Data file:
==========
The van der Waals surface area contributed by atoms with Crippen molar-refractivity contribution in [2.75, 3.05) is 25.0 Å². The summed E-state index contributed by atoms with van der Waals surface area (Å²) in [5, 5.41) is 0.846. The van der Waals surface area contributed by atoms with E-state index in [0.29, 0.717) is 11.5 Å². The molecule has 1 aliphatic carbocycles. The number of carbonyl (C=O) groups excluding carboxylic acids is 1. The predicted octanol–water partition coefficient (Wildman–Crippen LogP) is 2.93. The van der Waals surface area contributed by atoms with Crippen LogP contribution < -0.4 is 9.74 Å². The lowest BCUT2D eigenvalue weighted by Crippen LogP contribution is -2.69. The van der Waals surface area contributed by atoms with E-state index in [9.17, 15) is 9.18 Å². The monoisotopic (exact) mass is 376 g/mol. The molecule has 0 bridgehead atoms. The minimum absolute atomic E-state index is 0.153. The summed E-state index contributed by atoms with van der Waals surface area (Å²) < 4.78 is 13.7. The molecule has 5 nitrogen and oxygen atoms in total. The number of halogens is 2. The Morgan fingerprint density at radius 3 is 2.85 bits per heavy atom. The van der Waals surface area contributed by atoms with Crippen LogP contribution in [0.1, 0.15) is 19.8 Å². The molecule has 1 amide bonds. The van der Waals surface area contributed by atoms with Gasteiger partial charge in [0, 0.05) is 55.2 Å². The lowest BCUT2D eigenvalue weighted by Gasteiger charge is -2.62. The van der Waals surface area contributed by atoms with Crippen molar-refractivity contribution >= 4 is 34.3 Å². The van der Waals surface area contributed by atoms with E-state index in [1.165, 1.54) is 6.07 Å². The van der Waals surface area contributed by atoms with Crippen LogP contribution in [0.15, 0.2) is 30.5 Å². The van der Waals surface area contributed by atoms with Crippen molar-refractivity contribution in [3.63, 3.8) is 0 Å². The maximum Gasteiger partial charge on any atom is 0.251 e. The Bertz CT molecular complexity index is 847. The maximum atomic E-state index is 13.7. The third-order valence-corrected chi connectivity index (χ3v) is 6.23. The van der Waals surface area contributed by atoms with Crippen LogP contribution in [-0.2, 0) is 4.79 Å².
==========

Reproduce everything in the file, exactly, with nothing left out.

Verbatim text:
The van der Waals surface area contributed by atoms with Crippen molar-refractivity contribution in [2.75, 3.05) is 25.0 Å². The summed E-state index contributed by atoms with van der Waals surface area (Å²) in [5, 5.41) is 0.846. The van der Waals surface area contributed by atoms with E-state index in [0.29, 0.717) is 11.5 Å². The molecule has 1 aliphatic carbocycles. The number of carbonyl (C=O) groups excluding carboxylic acids is 1. The predicted octanol–water partition coefficient (Wildman–Crippen LogP) is 2.93. The van der Waals surface area contributed by atoms with Crippen LogP contribution < -0.4 is 9.74 Å². The lowest BCUT2D eigenvalue weighted by Crippen LogP contribution is -2.69. The van der Waals surface area contributed by atoms with E-state index in [9.17, 15) is 9.18 Å². The monoisotopic (exact) mass is 376 g/mol. The molecule has 0 bridgehead atoms. The minimum absolute atomic E-state index is 0.153. The summed E-state index contributed by atoms with van der Waals surface area (Å²) < 4.78 is 13.7. The molecule has 5 nitrogen and oxygen atoms in total. The number of halogens is 2. The Morgan fingerprint density at radius 3 is 2.85 bits per heavy atom. The van der Waals surface area contributed by atoms with Crippen LogP contribution in [0.1, 0.15) is 19.8 Å². The molecule has 1 amide bonds. The van der Waals surface area contributed by atoms with Gasteiger partial charge in [0, 0.05) is 55.2 Å². The lowest BCUT2D eigenvalue weighted by Gasteiger charge is -2.62. The van der Waals surface area contributed by atoms with Crippen molar-refractivity contribution >= 4 is 34.3 Å². The van der Waals surface area contributed by atoms with E-state index in [1.165, 1.54) is 6.07 Å². The van der Waals surface area contributed by atoms with Crippen LogP contribution in [0.15, 0.2) is 30.5 Å². The van der Waals surface area contributed by atoms with Crippen molar-refractivity contribution in [3.63, 3.8) is 0 Å². The maximum Gasteiger partial charge on any atom is 0.251 e. The Bertz CT molecular complexity index is 847. The maximum atomic E-state index is 13.7. The third-order valence-corrected chi connectivity index (χ3v) is 6.23. The van der Waals surface area contributed by atoms with Crippen LogP contribution in [-0.2, 0) is 4.79 Å².